Commenced in January 2007
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Edition: International
Paper Count: 4

guar gum Related Abstracts

4 Utilization Of Guar Gum As Functional Fat Replacer In Goshtaba, A Traditional Indian Meat Product

Authors: F. A. Masoodi, Adil Gani, Sajad A. Rather, Rehana Akhter, S. M. Wani

Abstract:

Modern trend towards convenience foods has resulted in increased production and consumption of restructured meat products and are of great importance to the meat industry. In meat products fat plays an important role in cooking properties, texture & sensory scores, however, high fat contents in particular animal fats provide high amounts of saturated fatty acids and cholesterol and are associated with several types of non communicable diseases such as obesity, hypertension and coronary heart diseases. Thus, fat reduction has generally been seen as an important strategy to produce healthier meat products. This study examined the effects of reducing fat level from 20% to 10% and substituting mutton back fat with guar gum (0.5%, 1% & 1.5%) on cooking properties, proximate composition, lipid and protein oxidation, texture, microstructure and sensory characteristics of goshtaba- a traditional meat product of J & K, India were investigated and compared with high fat counterparts. Reduced- fat goshtaba samples containing guar gum had significantly (p ≤ 0.05) higher yield, less shrinkage, more moisture retention and more protein content than the control sample. TBARs and protein oxidation (carbonyl content) values of the control was significantly (p ≤ 0.05) higher than reduced fat goshtaba samples and showed a positive correlation between lipid and protein oxidation. Hardness, gumminess & chewiness of the control (20%) were significantly higher than reduced fat goshtaba samples. Microstructural differences were significant (p ≤ 0.05) between control and treated samples due to an increased moisture content in the reduced fat samples. Sensory evaluation showed significant (p ≤ 0.05) reduction in texture, flavour and overall acceptability scores of treatment products; however the scores for 0.5% and 1% treated samples were in the range of acceptability. Guar gum may also be used as a source of soluble dietary fibre in food products and a number of clinical studies have shown a reduction in postprandial glycemia and insulinemia on consumption of guar gum, with the mechanism being attributed to an increased transit time in the stomach and small intestine, which may have been due to the viscosity of the meal hindering the access of glucose to the epithelium.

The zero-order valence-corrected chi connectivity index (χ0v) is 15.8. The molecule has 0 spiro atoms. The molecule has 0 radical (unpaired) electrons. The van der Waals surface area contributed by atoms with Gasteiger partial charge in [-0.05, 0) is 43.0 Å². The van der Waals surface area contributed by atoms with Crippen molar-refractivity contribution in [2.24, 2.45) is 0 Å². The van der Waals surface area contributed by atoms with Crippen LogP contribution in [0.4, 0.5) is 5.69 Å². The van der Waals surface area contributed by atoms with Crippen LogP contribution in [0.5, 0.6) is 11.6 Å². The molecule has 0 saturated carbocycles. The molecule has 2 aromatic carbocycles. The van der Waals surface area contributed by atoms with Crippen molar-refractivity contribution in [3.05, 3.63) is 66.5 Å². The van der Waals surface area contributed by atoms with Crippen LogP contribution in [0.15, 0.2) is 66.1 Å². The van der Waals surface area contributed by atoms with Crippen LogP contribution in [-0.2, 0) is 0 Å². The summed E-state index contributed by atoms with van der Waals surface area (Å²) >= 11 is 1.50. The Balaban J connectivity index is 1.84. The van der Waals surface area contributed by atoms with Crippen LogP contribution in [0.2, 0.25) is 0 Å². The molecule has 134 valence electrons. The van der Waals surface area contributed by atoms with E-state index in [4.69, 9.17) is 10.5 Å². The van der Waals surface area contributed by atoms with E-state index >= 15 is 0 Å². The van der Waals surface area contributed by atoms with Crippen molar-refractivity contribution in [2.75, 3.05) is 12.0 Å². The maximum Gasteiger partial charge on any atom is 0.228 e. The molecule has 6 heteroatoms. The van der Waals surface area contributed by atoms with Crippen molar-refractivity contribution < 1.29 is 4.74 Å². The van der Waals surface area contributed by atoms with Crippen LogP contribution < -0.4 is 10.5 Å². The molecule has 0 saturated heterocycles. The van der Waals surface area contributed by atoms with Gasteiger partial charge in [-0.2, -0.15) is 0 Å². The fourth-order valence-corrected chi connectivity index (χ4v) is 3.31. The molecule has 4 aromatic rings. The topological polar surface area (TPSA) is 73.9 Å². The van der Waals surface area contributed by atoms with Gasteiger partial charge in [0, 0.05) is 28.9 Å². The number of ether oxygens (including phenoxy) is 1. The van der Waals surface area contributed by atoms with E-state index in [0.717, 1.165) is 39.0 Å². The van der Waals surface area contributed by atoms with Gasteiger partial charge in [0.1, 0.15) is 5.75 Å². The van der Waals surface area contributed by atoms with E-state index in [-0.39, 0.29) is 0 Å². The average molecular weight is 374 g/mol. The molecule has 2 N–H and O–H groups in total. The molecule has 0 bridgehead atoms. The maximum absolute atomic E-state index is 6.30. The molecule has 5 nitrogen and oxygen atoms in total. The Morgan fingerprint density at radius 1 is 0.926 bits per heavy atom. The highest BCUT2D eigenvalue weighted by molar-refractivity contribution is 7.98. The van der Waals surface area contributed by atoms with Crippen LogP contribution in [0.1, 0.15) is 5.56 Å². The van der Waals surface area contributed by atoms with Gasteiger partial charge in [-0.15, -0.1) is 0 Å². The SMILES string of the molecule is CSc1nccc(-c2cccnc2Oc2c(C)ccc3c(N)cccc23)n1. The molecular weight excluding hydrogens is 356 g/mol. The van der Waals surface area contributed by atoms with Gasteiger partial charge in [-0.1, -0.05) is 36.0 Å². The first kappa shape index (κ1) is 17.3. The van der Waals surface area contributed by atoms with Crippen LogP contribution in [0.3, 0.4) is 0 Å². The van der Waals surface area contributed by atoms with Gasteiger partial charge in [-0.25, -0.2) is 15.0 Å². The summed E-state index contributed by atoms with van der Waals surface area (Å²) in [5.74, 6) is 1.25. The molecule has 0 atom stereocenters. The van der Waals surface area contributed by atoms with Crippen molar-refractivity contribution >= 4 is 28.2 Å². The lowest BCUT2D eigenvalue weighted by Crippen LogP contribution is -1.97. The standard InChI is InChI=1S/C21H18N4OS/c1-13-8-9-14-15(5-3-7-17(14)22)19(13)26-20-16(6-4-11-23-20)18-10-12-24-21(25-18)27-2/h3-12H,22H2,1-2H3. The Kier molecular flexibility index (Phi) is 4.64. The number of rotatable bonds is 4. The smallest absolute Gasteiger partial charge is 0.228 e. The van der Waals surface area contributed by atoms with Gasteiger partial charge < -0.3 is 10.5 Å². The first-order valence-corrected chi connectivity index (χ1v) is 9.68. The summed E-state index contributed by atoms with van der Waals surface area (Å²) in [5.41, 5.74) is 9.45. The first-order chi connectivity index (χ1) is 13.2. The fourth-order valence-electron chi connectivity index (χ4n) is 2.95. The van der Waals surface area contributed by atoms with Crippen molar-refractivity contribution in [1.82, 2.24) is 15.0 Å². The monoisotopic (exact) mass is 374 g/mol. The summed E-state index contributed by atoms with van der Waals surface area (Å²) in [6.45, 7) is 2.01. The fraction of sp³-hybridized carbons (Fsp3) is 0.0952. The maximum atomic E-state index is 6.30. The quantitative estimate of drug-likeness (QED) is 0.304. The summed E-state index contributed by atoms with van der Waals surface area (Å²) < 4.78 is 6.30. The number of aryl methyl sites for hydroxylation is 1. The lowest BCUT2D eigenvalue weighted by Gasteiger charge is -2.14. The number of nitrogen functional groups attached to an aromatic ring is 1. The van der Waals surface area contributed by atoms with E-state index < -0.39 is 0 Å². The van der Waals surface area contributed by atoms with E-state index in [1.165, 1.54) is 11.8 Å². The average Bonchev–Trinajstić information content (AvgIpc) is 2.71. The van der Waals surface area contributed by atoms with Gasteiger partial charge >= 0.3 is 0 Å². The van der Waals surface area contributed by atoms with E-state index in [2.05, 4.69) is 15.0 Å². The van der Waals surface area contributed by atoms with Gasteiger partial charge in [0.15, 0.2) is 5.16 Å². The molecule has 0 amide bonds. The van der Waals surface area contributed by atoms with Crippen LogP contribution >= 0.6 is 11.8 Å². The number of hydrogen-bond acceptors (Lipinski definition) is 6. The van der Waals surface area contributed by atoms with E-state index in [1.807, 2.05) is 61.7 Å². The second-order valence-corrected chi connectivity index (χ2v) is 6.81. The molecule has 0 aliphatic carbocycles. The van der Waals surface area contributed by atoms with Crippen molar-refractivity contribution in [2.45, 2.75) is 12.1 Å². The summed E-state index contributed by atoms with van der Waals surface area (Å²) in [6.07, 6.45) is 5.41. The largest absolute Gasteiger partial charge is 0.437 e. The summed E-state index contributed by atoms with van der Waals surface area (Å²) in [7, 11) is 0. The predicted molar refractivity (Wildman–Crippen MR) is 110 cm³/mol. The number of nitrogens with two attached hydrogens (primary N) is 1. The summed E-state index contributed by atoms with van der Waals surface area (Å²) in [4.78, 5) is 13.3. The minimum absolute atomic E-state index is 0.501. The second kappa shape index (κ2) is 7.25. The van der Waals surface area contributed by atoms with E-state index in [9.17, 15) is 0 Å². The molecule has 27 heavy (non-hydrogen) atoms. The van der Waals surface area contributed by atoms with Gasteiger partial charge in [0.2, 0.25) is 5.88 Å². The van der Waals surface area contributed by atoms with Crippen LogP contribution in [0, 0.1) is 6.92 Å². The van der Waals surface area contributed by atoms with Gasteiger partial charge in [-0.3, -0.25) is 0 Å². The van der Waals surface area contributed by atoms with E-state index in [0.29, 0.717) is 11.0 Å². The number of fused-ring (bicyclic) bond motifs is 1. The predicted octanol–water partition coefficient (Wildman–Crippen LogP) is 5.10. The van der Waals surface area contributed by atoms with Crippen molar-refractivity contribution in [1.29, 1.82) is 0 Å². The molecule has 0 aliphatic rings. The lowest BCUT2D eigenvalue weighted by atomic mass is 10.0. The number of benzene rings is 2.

Keywords: traditional, Fat Reduction, acceptability, goshtaba, guar gum

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3 Laying Hens' Feed Fortified with Pectin, Xanthan Gum and Guar Gum Aims to Reduce the Cholesterol in Muscle and Egg Yolk

Authors: Novia Dwi Prabandari, Diah Ayu Asmarani

Abstract:

Soluble fiber can accelerate the metabolism of cholesterol. Pectin and gum has been used in the form of substance additive for material stabilizer and emulsifier. Pectin supplementation in laying hens can decimate the cholesterol content in egg yolk and muscle. Therefore, this laying hens’ feed is regular feed chickens enriched with soluble fiber (Pectin, Xanthan gum, and Guar gum) to produce eggs and muscle with lower cholesterol than usual.The ingredients are mixed in the ratio of concentrate 45%, corn flour 25%, soybean meal 20%, and extract of soluble fiber 10%. Once all the ingredients are mixed and then evaporated with temperature < 80 °C. Then put in the grinding machine resulting in a circular shape with holes 2-3 mm in diameter, after it dried up the water content in the feed is less than 14%. Eggs from laying hen with soluble fiber fortification feed intake will have lower cholesterol levels in eggs than regular feed. So even with the cholesterol content in the muscle, it is because chicken feed fortified with soluble fiber will accelerate the metabolism of cholesterol and cause cholesterol deposits in the chicken less. The use of this kind of laying hens feed is produce eggs with high protein content can be consumed more for people who have hypercholesterolemia.

Keywords: cholesterol, pectin, guar gum, xanthan gum, laying hen

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2 Azadirachta indica Derived Protein Encapsulated Novel Guar Gum Nanocapsules against Colon Cancer

Authors: Suman Chaudhary, Rupinder K. Kanwar, Jagat R. Kanwar

Abstract: